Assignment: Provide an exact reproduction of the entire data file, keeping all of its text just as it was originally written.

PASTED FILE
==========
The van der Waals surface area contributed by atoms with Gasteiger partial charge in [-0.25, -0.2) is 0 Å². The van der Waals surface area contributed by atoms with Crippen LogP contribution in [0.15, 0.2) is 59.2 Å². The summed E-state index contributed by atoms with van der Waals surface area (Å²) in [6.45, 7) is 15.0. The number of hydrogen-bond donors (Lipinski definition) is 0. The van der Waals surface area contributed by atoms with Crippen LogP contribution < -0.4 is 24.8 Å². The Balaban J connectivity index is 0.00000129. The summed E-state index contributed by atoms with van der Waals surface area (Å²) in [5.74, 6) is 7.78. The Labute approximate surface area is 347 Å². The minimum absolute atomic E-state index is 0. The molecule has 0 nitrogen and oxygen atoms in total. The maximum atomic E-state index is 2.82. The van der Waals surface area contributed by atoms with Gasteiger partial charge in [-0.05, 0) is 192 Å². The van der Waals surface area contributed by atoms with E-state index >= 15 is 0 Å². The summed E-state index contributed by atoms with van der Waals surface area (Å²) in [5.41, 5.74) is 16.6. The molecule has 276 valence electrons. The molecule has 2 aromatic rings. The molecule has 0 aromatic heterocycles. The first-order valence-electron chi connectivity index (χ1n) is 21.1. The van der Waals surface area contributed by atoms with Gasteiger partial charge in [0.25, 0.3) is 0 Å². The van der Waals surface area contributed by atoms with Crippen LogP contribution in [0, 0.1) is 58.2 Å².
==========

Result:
The van der Waals surface area contributed by atoms with Gasteiger partial charge in [-0.25, -0.2) is 0 Å². The van der Waals surface area contributed by atoms with Crippen LogP contribution in [0.15, 0.2) is 59.2 Å². The summed E-state index contributed by atoms with van der Waals surface area (Å²) in [6.45, 7) is 15.0. The number of hydrogen-bond donors (Lipinski definition) is 0. The van der Waals surface area contributed by atoms with Crippen LogP contribution < -0.4 is 24.8 Å². The Balaban J connectivity index is 0.00000129. The summed E-state index contributed by atoms with van der Waals surface area (Å²) in [5.74, 6) is 7.78. The Labute approximate surface area is 347 Å². The minimum absolute atomic E-state index is 0. The molecule has 0 nitrogen and oxygen atoms in total. The maximum atomic E-state index is 2.82. The van der Waals surface area contributed by atoms with Gasteiger partial charge in [-0.05, 0) is 192 Å². The van der Waals surface area contributed by atoms with E-state index >= 15 is 0 Å². The summed E-state index contributed by atoms with van der Waals surface area (Å²) in [5.41, 5.74) is 16.6. The molecule has 276 valence electrons. The molecule has 2 aromatic rings. The molecule has 0 aromatic heterocycles. The first-order valence-electron chi connectivity index (χ1n) is 21.1. The van der Waals surface area contributed by atoms with Gasteiger partial charge in [0.25, 0.3) is 0 Å². The van der Waals surface area contributed by atoms with Crippen LogP contribution in [0, 0.1) is 58.2 Å².